Trust also came from empowering employees to experiment and not punishing them for making mistakes. For example, the marketing team had to try different campaign messages until they found one that resonated with patrons. The development team turned the mere fact that the symphony was playing into a comeback story—one that donors eagerly supported. The operations team discovered ways to socially distance musicians and audiences and continually modified its plans as the pandemic evolved.

3. Collaborate on a postcrisis identity.

Finally, the Houston Symphony constructed a new postcrisis identity that reflected its leadership role in the community. Instead of trying to return to pre-pandemic norms, leaders expanded the organization’s mission to cater to a wider, more diverse set of community members. The organization committed to experimenting with new types of music and continued with livestreaming to introduce audiences worldwide to a larger repertoire of selections. Expanded educational programs helped it reach underserved communities, providing a stronger foundation to diversify the artistic talent base.

Having helped shape the Houston Symphony’s comeback during the pandemic, employees embraced this community centered vision and rallied to keep the transformation momentum going. Additionally, they all came to see their own skill sets differently. After effectively coping with major adversity and helping to build a stronger organization, employees came to see themselves as capable crisis navigators — which will help everyone during future crises.

A Second Act

As our research progressed into its second year, we grew increasingly certain that Revenite would fold. We turned out to be wrong. As the organization neared the brink of death, Revenite’s leaders stopped waiting for the crisis to abate and ushered in a dramatic turnaround. It began when leaders engaged in updating. Updating is a leadership competency in which prior beliefs are revised to better address problems. It’s often a struggle for leaders to change direction after committing to a course of action, but Revenite’s leaders managed to dislodge their previous views of the crisis as the organization withered. They managed to adapt, as any jazz musician must.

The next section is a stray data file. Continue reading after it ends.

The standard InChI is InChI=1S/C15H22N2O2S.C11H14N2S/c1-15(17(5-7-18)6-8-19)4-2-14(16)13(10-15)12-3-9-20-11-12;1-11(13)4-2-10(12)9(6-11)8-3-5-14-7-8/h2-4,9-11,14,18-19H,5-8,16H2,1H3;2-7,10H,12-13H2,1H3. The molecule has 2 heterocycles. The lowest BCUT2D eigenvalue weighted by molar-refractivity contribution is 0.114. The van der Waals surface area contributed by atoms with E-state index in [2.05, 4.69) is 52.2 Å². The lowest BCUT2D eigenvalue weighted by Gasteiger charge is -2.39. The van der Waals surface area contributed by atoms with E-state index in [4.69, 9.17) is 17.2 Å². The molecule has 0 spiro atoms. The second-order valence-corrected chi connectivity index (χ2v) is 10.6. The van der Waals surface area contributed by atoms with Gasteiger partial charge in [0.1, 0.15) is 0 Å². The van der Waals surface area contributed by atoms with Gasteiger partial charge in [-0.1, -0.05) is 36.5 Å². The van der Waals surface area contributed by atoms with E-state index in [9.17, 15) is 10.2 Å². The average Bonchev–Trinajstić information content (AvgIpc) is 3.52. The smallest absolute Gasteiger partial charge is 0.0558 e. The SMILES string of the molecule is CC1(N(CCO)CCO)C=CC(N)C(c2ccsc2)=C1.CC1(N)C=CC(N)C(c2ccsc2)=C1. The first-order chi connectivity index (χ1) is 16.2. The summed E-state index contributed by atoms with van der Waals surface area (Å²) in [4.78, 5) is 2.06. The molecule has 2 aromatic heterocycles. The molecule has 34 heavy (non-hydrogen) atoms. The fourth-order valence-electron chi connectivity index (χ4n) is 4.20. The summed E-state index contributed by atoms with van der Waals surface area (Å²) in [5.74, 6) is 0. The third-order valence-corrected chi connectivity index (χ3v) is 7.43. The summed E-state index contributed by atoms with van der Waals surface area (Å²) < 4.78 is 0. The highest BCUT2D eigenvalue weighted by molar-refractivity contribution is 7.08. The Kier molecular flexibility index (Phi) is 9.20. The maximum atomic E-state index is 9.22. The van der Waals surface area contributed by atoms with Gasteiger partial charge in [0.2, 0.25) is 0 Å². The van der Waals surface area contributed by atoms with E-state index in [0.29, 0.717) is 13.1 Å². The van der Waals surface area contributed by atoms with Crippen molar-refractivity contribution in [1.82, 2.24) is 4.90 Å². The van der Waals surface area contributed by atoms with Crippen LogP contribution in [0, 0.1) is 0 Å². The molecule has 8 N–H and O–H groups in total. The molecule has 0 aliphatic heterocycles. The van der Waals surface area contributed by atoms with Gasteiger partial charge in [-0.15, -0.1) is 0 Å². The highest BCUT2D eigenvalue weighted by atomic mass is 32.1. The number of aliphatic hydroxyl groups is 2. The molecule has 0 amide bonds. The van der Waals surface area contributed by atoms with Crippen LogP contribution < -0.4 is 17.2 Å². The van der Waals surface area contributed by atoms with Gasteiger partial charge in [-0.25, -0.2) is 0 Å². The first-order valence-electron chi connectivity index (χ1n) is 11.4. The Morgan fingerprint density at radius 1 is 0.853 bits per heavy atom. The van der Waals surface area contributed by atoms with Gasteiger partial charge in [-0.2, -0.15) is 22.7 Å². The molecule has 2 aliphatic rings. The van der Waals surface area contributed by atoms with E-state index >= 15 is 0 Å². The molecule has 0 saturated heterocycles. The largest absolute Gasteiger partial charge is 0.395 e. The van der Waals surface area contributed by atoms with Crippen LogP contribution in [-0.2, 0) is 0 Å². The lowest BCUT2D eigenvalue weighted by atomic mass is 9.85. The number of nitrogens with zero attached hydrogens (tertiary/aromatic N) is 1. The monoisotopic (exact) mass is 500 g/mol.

Although the relationship with Revenite’s musicians had been deeply tarnished, leaders restarted a dialogue. The full impact of the furlough and Revenite’s decision to suspend operations became clear. Leaders updated their assessments of employees’ emotional states, gaining a more vivid understanding of how they had suffered economically and emotionally. Musicians explained that they had felt disconnected from their love of performance and struggled to stay sharp without practicing as an entire orchestra. After learning about employees’ hardships, leaders finally felt an urgent need to course-correct.

Revenite’s leaders next updated their assumptions about financial resources. They finally acknowledged that cost cutting was not a viable business strategy or a pathway to transformation. Instead of viewing employees as cost centers, leaders shifted to seeing them as revenue generators. By becoming more strategic with their resourcefulness, Revenite’s leaders could mobilize their existing resources to respond to the crisis more effectively. Musicians returned from furlough and started helping to increase revenues through donor outreach and, eventually, concerts.

Leaders also started noticing more about how other entities were adjusting to the crisis. They found inspiration in the Houston Symphony’s ability to operate during the pandemic — and also learned from Revenite’s musicians’ efforts to create COVID-safe concerts to raise money for themselves during the furlough. These examples showed Revenite’s leaders that operating during a pandemic was possible — something they had thought was insurmountable earlier in the year. By the end of year two of the pandemic, Revenite was well on its way to returning to its precrisis strength.

When a crisis hits, getting jazzy will help leaders in any industry adapt and positively transform their organizations. Instead of fearfully retreating at the onset of a crisis, using resourcefulness as a set of strategic tools can help leaders turn a threat into an opportunity. By unlocking the hidden potential of existing resources, organizations can emerge from a crisis with better financials, stronger operations, higher team morale, and a reinvigorated sense of purpose.

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This article originally ran on Rice Business Wisdom and was based on research from Scott Sonenshein, the Henry Gardiner Symonds Professor of Management at Rice University, author of Stretch: Unlock the Power of Less — and Achieve More Than You Ever Imagined (HarperCollins, 2017), and coauthor (with Marie Kondo) of Joy at Work: Organizing Your Professional Life (Little, Brown Spark, 2020).